This leads us to consider that any of our concrete interventions must first be nurtured by faith in the action of grace and divine Providence. In this way also hospitality and solidarity to strangers, especially if they are children, become a proclamation of the Gospel of solidarity. The Church proclaims this when she opens her arms and strives to have the rights of migrants and refugees respected, moving the leaders of Nations, and those in charge of international organizations and institutions to promote opportune initiatives for their support.
The world is one. The countries of the world, though they have their own particular autonomy, do not possesses in themselves absolute power and authority. This is why they can be and are confronted when they abuse human rights. The world forms one interdependent whole, and every country, with the rights they are given, are also given responsibilities with those rights, responsibilities which include the promotion of the common good:
But while the “rights of the nation” express the vital requirements of “particularity”, it is no less important to emphasize the requirements of universality, expressed through a clear awareness of the duties which nations have vis-à-vis other nations and humanity as a whole. Foremost among these duties is certainly that of living in a spirit of peace, respect and solidarity with other nations. Thus the exercise of the rights of nations, balanced by the acknowledgement and the practice of duties, promotes a fruitful “exchange of gifts”, which strengthens the unity of all mankind. 
Differences can and will exist, and those differences can and should be affirmed as good. “Indeed, it is necessary to recognize the legitimate plurality of cultures present in a country, in harmony with the preservation of law and order, on which depend social peace and the freedom of citizens.” Nonetheless, those differences must not be absolutized in such a way as to ignore the common good which is to be had by all, nor are they to be used to create in a given country fear for the other, for those who are different, justifying abuse of the other because they are “not-we”:
From bitter experience, then, we know that the fear of “difference”, especially when it expresses itself in a narrow and exclusive nationalism which denies any rights to “the other”, can lead to a true nightmare of violence and terror. And yet if we make the effort to look at matters objectively, we can see that, transcending all the differences which distinguish individuals and peoples, there is a fundamental commonality. For different cultures are but different ways of facing the question of the meaning of personal existence. And it is precisely here that we find one source of the respect which is due to every culture and every nation: every culture is an effort to ponder the mystery of the world and in particular of the human person: it is a way of giving expression to the transcendent dimension of human life. The heart of every culture is its approach to the greatest of all mysteries: the mystery of God. 
What we see in Europe, by those who often try to claim to be Christian, is resistance to the global order, and the need to work for and protect the good of all. Migrants and refugees are looked upon with disdain, and all kinds of claims are made against them to justify the abuse they receive from those who otherwise claim to be Christian. While those who have power, those who are acting with the greatest disdain to the other, want to claim to be victim, the fact is that they are the ones in power, they are the ones creating and executing the policies which are harming society. As they are the ones with power and privilege, and they are using it to disenfranchise others, we need to reject their claims of victimhood. If they are allowed to continue to make such a claim without being challenge, without indicating how absurd it is, they will continue to gain power used by such scapegoating and use it for more and more evil. They must be resisted. Their claims must be denied under no uncertain terms. They must be seen as for what they are, that is, as the monsters and not the victims, so that people realize the danger society is in if and when they are in charge. And Christians especially must make it clear that though such right-wing politicians like to use Christianity, they are using Christians, having them act contrary to the Christian faith in order to “save” it. Why do Christians think Christianity needs such saving? Do they have no faith? Christ did not give in to the temptation to the will-to-power; it was shown, in Scripture, to be a Satanic temptation. So long as Christian leaders do not speak out against that temptation and those who give in to it, Christianity will become more and more degraded in the public, as more and more people will believe such monsters truly represent Christianity; those who look for peace and justice, then, will feel that Christianity is not for them. Nothing hurts Christian witness like so-called Christians promoting brutal dictatorships and the ideologies which lay behind those dictatorships. They corrupt Christianity from within, making it indeed a “Christless Christianity,” empty of the moral and spiritual authority of Christ – replacing it with the diabolic will to power represented by Satan. And those who are not yet Christian, seeing the salt of Christianity has apparently lost its saltiness, will reject Christianity and look for the truth elsewhere.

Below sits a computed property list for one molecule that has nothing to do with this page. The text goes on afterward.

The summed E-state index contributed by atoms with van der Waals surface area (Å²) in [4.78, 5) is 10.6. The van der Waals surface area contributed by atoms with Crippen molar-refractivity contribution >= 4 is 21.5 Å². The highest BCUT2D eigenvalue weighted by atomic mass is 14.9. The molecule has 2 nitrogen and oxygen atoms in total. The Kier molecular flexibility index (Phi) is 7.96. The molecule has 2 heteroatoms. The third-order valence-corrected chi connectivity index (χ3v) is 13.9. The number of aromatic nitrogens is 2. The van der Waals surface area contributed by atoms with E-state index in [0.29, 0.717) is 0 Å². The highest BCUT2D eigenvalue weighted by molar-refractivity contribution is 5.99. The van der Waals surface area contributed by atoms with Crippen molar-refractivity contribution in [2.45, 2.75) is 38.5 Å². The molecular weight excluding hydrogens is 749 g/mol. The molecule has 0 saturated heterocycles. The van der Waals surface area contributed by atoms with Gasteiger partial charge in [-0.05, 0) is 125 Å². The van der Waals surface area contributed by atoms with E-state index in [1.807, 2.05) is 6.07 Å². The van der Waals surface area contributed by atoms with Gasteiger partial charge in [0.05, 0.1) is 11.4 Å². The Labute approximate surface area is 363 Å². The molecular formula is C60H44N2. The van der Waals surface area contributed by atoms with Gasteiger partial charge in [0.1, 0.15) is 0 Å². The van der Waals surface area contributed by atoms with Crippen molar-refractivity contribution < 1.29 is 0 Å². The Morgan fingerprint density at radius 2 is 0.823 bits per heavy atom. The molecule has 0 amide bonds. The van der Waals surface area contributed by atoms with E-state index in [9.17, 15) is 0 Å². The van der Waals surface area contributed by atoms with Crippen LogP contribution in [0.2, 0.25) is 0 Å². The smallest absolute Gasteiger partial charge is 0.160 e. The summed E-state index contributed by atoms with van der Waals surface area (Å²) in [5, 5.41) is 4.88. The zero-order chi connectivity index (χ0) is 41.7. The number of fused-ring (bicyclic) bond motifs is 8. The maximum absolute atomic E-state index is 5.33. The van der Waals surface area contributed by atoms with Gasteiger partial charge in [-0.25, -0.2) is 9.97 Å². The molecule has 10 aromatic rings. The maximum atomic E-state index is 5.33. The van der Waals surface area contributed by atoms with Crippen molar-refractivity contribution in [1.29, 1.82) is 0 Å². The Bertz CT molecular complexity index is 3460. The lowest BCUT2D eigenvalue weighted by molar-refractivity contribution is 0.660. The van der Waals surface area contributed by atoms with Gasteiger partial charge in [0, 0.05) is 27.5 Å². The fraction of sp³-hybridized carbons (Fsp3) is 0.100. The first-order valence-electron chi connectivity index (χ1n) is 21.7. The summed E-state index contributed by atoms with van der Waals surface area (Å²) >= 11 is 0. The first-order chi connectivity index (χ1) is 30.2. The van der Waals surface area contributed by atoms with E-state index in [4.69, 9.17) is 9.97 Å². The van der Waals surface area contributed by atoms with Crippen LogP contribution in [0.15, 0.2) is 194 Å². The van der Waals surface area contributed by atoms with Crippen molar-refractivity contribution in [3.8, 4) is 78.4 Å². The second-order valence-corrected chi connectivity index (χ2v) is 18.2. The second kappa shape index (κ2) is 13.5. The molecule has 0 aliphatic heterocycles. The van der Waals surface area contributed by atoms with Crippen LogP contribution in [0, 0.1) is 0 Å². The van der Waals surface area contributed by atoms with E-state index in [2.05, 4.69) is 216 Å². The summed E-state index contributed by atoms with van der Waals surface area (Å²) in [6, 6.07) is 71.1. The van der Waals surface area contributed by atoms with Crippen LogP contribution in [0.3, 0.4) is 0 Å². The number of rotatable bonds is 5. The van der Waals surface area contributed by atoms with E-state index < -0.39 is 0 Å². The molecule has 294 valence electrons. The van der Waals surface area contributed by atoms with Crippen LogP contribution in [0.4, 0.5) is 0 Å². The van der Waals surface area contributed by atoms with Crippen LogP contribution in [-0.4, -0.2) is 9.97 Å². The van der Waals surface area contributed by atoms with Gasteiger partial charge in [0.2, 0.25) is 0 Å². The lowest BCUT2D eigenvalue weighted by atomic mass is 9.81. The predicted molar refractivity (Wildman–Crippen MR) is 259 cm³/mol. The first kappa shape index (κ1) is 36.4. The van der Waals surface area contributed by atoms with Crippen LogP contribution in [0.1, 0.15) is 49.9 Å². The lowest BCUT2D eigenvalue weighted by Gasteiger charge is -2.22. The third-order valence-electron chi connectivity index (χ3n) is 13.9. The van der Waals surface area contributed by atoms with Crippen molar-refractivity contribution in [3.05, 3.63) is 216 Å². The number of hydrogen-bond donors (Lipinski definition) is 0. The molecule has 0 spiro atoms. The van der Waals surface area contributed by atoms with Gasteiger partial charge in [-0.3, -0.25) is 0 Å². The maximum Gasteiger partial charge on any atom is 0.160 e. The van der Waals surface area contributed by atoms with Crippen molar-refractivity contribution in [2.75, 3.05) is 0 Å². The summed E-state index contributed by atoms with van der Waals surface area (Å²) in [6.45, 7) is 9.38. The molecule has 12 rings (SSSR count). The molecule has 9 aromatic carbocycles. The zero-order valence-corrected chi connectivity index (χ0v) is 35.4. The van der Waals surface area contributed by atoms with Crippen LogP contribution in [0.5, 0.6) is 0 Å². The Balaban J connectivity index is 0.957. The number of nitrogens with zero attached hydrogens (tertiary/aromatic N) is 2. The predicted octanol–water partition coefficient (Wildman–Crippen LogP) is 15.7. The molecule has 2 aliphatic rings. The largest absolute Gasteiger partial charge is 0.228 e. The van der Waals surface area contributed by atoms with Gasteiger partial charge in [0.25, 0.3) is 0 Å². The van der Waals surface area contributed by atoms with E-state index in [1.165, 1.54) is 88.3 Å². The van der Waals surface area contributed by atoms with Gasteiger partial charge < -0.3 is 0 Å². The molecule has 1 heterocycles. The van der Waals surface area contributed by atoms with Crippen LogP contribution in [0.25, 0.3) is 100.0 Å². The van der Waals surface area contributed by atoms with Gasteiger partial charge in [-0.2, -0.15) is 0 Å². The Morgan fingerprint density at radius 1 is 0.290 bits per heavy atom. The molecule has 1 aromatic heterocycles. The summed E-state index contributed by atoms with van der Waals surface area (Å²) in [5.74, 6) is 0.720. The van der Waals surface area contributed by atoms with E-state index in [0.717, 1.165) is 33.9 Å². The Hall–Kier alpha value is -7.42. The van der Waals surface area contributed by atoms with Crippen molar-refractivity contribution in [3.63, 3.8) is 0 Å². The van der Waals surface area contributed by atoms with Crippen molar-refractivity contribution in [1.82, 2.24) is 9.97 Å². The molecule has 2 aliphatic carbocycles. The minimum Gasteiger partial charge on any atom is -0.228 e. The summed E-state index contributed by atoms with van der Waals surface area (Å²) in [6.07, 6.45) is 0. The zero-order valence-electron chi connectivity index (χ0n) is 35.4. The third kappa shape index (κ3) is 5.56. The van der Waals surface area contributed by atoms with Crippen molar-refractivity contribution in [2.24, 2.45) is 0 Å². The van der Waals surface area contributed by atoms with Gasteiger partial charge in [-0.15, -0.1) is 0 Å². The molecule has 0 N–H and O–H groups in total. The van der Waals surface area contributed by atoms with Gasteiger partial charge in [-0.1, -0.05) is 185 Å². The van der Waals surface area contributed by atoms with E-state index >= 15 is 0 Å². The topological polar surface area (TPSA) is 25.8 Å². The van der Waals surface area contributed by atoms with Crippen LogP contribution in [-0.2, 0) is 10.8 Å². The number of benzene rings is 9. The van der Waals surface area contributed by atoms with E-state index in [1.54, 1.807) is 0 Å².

However, how can someone truly be pro-life, if they do not respect the dignity of others? If the claim is correct, and he hurt an elderly man, causing medical injuries, when there no cause for such action, then the person should be seen as representing a standard which is not pro-life, and any prosecution he sufferers should not be seen as persecution but a necessary defense of the dignity of all life.
 How pro-life is this?
 Pope Benedict XVI, “Message For The World Day Of Migrants And Refugees 2010” (10-16-2009). Vatican translation.
 Pope St. John Paul II, “Address To The Fiftieth General Assembly Of The United Nations” (10-5-1995). Vatican translation. ¶8
 Pope St. John Paul II, “Message For The World Day Of Migrants and Refugees 2005.” (11-24-2004). Vatican translation. ¶2.
 Pope St. John Paul II, “Address To The Fiftieth General Assembly Of The United Nations” (10-5-1995). Vatican translation. ¶9.